If you're looking at getting into real estate photography but aren't sure where to start then we've got you covered! We have put together a comprehensive list of all the different types of equipment that are needed.
So that you aren't too confused by the way I have structured this article, I thought it would be fitting to add a little bit of context in regards to that.
Here is how the article will be structured. You can use the table of contents at the top of this article to navigate through its entirety. I will do my best to keep this article as short (while still informative) as I can.
The sections going forward will be:
Combining these topics will leave you with a great idea of what the best real estate photography equipment is - while recommending affordable options that will work for you just as well as top-tier equipment (which you don't need, especially getting started).
We always recommend a full-frame camera for all work. If full-frame isn't something you're interested in, that's not an issue. You can achieve similar results on a crop sensor (like the Canon 80D). You will have to use either crop sensor lenses or be OK with using full-frame lenses. You'll have a crop (directly related to the crop factor of your camera), but it'll work just fine.
Check out the video below for a deeper explanation of the difference between full-frame and crop sensor cameras.
If you're just starting out - we always recommend purchasing used equipment. This allows you to obtain the exact same results as a brand new version - at literally a fraction of the cost.
Over 80% of all my equipment is used - and it yields the same results as equipment that's purchased brand new.
Now, there is a time and a place for new equipment, but that's another article.
Not only that - you can sell them your gear or trade for an upgrade. They'll even give you a higher trade value if you stick with them to make that upgrade. Their business has stood the test of time and they remain the largest online retailer for strictly used camera gear.
The point of all of this is to encourage you to think about purchasing used (if you don't already) - and to do it with a safe and trusted company like KEH. This is the main reason why we have partnered with them - to save creatives their hard-earned money - all while doing it safely and honestly.
Just so this article isn't too long, we will recommend a series of cameras from different brands. These cameras are about the same in price and performance. The only difference is the brand and whether you prefer one over the other.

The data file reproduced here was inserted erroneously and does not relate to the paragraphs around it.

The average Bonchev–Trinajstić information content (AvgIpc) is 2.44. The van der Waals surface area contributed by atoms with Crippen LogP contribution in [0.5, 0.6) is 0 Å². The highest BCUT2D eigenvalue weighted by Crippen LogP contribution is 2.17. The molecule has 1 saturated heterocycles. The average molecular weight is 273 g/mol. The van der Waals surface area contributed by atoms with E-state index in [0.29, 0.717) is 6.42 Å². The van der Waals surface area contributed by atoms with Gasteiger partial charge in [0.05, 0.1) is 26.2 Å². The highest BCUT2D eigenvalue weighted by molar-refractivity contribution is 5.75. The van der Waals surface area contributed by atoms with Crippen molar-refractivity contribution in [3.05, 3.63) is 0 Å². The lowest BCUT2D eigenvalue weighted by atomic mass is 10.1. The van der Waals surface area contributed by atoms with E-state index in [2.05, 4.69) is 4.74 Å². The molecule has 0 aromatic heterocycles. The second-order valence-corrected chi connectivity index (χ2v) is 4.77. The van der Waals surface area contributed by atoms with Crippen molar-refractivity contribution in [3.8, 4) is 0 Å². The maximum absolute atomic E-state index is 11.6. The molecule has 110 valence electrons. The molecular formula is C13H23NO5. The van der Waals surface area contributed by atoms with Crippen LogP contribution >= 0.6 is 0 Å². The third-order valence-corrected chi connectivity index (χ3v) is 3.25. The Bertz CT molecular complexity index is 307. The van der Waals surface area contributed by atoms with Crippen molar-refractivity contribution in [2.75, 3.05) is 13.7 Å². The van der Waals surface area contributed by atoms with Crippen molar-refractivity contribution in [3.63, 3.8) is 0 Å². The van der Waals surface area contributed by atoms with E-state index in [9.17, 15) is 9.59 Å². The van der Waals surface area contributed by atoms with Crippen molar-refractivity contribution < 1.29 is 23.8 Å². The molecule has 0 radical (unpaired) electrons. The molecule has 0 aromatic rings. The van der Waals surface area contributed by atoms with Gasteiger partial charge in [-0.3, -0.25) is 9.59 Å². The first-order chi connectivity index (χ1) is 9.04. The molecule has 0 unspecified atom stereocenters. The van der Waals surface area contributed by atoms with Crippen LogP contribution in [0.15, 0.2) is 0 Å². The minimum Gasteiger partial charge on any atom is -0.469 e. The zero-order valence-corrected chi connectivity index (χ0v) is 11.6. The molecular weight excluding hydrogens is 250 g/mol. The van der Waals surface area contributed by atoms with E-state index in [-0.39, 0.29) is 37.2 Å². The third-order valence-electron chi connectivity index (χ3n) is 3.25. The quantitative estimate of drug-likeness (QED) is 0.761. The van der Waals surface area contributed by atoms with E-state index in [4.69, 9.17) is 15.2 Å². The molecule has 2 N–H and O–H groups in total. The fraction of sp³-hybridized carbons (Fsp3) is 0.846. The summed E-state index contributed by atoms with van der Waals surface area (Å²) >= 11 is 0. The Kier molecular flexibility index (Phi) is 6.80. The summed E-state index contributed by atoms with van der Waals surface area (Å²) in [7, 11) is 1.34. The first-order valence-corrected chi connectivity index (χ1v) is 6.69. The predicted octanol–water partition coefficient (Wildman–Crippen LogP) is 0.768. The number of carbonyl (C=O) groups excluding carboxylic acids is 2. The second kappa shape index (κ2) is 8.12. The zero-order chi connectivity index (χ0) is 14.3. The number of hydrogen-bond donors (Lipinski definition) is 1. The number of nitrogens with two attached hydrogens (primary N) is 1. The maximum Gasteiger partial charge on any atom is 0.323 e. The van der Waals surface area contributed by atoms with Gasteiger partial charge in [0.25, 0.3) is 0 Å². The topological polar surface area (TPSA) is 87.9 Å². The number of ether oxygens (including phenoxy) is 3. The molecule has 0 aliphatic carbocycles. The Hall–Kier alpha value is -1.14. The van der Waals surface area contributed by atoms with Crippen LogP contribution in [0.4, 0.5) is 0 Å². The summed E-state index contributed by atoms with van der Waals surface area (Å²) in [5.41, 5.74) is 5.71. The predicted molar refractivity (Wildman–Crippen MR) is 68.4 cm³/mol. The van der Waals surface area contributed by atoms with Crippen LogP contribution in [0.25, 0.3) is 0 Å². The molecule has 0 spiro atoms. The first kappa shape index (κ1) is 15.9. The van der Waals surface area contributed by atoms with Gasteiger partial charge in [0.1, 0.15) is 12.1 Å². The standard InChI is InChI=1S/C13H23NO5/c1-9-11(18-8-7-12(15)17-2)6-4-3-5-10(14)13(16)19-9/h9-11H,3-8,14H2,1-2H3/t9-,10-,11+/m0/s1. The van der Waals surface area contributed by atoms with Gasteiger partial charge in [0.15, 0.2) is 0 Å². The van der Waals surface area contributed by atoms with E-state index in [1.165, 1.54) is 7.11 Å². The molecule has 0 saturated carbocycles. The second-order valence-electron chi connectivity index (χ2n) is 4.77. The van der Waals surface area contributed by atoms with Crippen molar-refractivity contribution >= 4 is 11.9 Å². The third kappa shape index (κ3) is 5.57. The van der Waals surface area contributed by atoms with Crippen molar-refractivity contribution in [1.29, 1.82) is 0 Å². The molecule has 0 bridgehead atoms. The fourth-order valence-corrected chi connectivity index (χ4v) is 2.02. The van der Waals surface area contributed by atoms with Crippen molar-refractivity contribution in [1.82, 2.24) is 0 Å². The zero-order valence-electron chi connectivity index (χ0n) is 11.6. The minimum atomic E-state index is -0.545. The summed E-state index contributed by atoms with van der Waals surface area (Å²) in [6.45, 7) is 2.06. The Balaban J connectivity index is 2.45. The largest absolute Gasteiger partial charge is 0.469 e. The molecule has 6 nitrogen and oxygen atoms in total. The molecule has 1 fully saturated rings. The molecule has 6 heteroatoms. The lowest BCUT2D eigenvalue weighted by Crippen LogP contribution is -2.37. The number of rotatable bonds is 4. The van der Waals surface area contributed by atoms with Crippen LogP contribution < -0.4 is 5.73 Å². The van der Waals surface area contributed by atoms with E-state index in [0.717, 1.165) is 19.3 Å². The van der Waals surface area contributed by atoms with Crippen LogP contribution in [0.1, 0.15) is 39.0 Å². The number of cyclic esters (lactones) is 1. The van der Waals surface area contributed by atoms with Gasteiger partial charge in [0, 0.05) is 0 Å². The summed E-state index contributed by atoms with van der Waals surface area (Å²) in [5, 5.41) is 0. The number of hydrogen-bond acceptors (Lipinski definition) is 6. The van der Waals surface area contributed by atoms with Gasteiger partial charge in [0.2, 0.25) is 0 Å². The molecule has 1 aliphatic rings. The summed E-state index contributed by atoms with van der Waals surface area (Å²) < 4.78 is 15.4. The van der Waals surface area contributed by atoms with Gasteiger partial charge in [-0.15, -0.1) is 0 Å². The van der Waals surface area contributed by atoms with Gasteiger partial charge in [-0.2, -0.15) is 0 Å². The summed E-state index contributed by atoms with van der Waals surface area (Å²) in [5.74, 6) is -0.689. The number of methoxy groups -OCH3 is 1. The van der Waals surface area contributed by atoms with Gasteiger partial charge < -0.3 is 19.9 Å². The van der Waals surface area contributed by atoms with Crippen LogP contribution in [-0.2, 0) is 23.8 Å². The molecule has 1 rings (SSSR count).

As far as the megapixel requirement for real estate photography - it's a lot less than you may think. Theoretically, you could get away with an 8-12 MP image. The majority of cell phones and monitors don't benefit from an image much higher than that when looking at it full screen.
With that being said - we don't recommend 12 MP or anything around there. There may be a time when you need to shoot a property, and those images need to be printed. You'll be SOL if that's all you have.
So, we recommend anything between 18 and 24MP. This ensures you're getting images you can easily work with while editing while still being covered if someone wants to print your work.
As you can see, the difference between used and new can be up to 3x.
Again, these are excellent cameras for all skill levels. They will get the job done and done well if used correctly. If you feel you'd like something newer - go for it! This is just an excellent place to start.
I'm sure you know already, but your lens is actually more important than the camera body.
It's the lens that captures the light and funnels it to your sensor. It's in this 'funneling' phase that determines ~85% of your image quality. Very few changes between camera bodies... Your camera body does afterward is one thing - but the first thing to capturing a great image is the lens.
We recommend a 16-35mm (of any brand) as the go-to lens for real estate. To save a little dough, go with the f/4 version. You'll shoot above f/4 99% of the time anyway - no need to double the cost for something you'll rarely use. The lens can be pricey, but ~$800-$1000 lens has made photographers hundreds of thousands of dollars off their investment. If taken care of, they can last you your whole career.
Notice how the Sony version is very inexpensive, and it's the f/2.8 version (used from KEH). It's an A mount lens - you would need an A-to-E mount adapter. You'll still save over $200 and have a better lens for it!
A tripod is a must in the real estate photography game. I mean, some shoot handheld HDR all day long... and great for them. But trust me, their editing work is 2-3x longer than someone who uses a tripod (and they usually outsource their editing).
Feel free to read our related article, Best Tripod For Real Estate Photography, where we discuss everything about the best tripods in great detail.